Our five recommendations for new exhibitions opening in November 2020, and five recommendations for a meaningful use of the long autumn and winter evenings, can be found in Frankfurt, Zürich, Jyväskylä, Oslo and Hamburg.
And as ever in these times, if you do feel comfortable visiting any museum, please familiarise yourself in advance with the current ticketing, entry, safety, hygiene, cloakroom, etc rules and systems. And during your visit please stay safe, stay responsible, and above all, stay curious….
Given the very close connections between Le Corbusier and France, one could be forgiven for, occasionally, forgetting that he was born in Switzerland.
With the exhibition Le Corbusier and Zürich the Museum für Gestaltung allow not only an insight into the Le Corbusier biography as charted by Switzerland’s largest city, but also of his not always easy relationship with the country of his birth.
We thought long and hard as to if we should continue our online exhibition recommendations series, or go back to offline exhibitions…… and decided for a return to offline.
We fully appreciate that in a lot of countries museums are still closed, as indeed are the international borders that you would normally and naturally criss-cross for a short city break to visit those that are open; however, many museums are open, many more are planned/planning to open in the course of June, and interesting and informative as online presentations can be, viewing an exhibition in a museum is the more satisfying experience, the more rewarding experience, the more enduring experience. And an important experience.
As we oft opine, museums aren’t just about collecting and preserving the past, nor just additions, adornments, to cafés and gift shops; rather they are locations for discourse, contemplation and reflection. Locations in which not only subjects which, in the overhyped, overheated marketplace of contemporary media may never find an audience, can be allowed to tell their story, can in many cases be allowed to reclaim their place in our (hi)story, but locations where subjects can be approached not only from a multitude of perspectives simultaneously, but from new, contradictory and often otherwise unachievable perspectives, and that without prejudice, bias or a commercial necessity to conform to some preconceived narrative.
Admittedly not every exhibition manages that, many do succumb to an egoistic desire to be a “blockbuster” and thus present an accepted, tourist gaze, presentation of their subject; but there is no reason why every exhibition cannot discuss lesser illuminated subjects without fear or favour.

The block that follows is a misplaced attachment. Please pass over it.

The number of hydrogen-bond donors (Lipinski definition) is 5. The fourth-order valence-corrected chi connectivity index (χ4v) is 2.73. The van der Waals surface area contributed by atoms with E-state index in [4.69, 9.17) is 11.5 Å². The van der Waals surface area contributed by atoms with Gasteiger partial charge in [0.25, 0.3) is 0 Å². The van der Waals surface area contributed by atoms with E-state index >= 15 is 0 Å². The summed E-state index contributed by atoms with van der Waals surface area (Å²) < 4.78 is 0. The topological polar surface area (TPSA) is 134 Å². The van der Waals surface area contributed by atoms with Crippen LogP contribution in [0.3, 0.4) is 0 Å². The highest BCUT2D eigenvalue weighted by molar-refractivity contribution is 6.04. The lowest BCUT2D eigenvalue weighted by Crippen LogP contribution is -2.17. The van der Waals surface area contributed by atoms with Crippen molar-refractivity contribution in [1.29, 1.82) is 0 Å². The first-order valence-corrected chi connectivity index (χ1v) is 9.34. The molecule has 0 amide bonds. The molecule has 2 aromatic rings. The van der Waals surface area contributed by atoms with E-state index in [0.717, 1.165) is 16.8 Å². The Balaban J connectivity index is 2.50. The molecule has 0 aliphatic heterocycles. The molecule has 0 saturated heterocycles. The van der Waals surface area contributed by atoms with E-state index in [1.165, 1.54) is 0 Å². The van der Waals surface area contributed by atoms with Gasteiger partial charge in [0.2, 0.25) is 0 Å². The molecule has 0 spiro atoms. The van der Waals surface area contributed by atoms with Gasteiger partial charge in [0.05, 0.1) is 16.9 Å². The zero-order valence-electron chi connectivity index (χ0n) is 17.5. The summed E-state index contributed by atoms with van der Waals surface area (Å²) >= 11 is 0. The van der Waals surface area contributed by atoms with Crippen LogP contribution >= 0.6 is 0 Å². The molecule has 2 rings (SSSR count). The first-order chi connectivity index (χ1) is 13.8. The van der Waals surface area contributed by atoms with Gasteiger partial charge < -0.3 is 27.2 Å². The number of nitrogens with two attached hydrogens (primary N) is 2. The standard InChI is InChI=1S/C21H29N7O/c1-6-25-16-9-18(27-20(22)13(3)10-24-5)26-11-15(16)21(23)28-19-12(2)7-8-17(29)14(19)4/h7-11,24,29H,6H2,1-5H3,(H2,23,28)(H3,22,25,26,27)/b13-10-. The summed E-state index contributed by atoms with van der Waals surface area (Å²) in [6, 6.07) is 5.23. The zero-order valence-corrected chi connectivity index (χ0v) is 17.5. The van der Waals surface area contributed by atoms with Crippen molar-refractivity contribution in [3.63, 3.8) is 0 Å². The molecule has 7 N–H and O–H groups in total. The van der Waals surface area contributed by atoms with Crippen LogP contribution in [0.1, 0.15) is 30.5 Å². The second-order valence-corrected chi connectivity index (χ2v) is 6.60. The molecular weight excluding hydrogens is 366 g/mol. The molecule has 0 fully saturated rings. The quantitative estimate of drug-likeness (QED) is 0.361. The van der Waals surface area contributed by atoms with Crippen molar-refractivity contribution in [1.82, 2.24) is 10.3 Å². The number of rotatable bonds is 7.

And when museums do such, and do such well, do such with honesty and impartiality, they become locations which invite, encourage and enable you to extrapolate on that which is presented and to carry your thoughts and arguments over into other arenas and areas, and thereby helping us all approach better understandings of ourselves, individually and collectively, and of the world around us, the innate natural and that which human society has created. While also improving our knowledge of the subject at hand. Clarifying that you may not have understood a subject as completely as you believed you did.
And that’s not an experience and opportunity that one should ever undervalue or neglect. And certainly never stop searching for.
While specifically in context of design exhibitions; for all that online exhibitions can and do offer, there is simply no substitute to being in the presence of a physical object, nor can we imagine there ever will be.
And so while all museums remain virtually open 24/7, and we’d encourage each and everyone of you to use museums’ online services as tools and resources; the fact that many are physically open is much more important. And something to be treasured and made use of.
If made use of with appropriate awareness and sensibility at this moment. Therefore, if you feel comfortable visiting a museum, please before doing so (a) check in advance to ensure that it is actually open, short-term changes can occur and (b) familiarise yourself in advance with ticketing, entry, safety, hygiene, etc rules and systems. And during your visit stay safe and responsible. And receptive for new ideas, new opinions, new names, new perspectives, new connections, new understandings……
The museums may be closed, travel restricted and leaving your home, when possible, unadvised….. but that’s no reason to restrict your cultural uptake, far less neglect the development of your architecture and design understandings.
Or put another way, if you can’t get to the museum….. let the museum come to you.
Five online architecture and design exhibitions and museum collections to explore from your sofa, bed, garden, balcony, wherever…..
“This house is a work by Le Corbusier” announces a yellow and white sign on the edge of the Zürichhorn park, “I commissioned it in his honour, and as a location from which to spread his ideas amongst a wider public”